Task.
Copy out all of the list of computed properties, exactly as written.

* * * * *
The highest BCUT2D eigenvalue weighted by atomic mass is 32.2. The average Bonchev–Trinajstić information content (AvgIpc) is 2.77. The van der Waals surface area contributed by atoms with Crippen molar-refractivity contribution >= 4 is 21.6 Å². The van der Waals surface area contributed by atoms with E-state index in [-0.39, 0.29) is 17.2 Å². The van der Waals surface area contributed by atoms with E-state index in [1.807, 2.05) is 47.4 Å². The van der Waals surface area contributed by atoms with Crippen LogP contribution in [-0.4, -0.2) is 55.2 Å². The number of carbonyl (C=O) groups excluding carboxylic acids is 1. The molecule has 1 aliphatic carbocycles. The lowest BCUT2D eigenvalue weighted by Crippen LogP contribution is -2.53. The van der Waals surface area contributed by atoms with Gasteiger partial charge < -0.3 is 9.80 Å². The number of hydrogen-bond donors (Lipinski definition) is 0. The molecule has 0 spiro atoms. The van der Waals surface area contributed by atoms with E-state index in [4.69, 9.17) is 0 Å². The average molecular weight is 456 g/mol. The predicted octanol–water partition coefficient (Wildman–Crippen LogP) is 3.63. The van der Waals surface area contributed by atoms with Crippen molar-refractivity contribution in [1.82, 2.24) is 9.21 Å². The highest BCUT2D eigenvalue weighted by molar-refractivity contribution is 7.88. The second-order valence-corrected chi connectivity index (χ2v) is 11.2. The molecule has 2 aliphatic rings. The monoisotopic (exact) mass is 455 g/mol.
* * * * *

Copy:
The highest BCUT2D eigenvalue weighted by atomic mass is 32.2. The average Bonchev–Trinajstić information content (AvgIpc) is 2.77. The van der Waals surface area contributed by atoms with Crippen molar-refractivity contribution >= 4 is 21.6 Å². The van der Waals surface area contributed by atoms with E-state index in [-0.39, 0.29) is 17.2 Å². The van der Waals surface area contributed by atoms with E-state index in [1.807, 2.05) is 47.4 Å². The van der Waals surface area contributed by atoms with Crippen LogP contribution in [-0.4, -0.2) is 55.2 Å². The number of carbonyl (C=O) groups excluding carboxylic acids is 1. The molecule has 1 aliphatic carbocycles. The lowest BCUT2D eigenvalue weighted by Crippen LogP contribution is -2.53. The van der Waals surface area contributed by atoms with Gasteiger partial charge < -0.3 is 9.80 Å². The number of hydrogen-bond donors (Lipinski definition) is 0. The molecule has 0 spiro atoms. The van der Waals surface area contributed by atoms with E-state index in [4.69, 9.17) is 0 Å². The average molecular weight is 456 g/mol. The predicted octanol–water partition coefficient (Wildman–Crippen LogP) is 3.63. The van der Waals surface area contributed by atoms with Crippen molar-refractivity contribution in [1.82, 2.24) is 9.21 Å². The highest BCUT2D eigenvalue weighted by molar-refractivity contribution is 7.88. The second-order valence-corrected chi connectivity index (χ2v) is 11.2. The molecule has 2 aliphatic rings. The monoisotopic (exact) mass is 455 g/mol.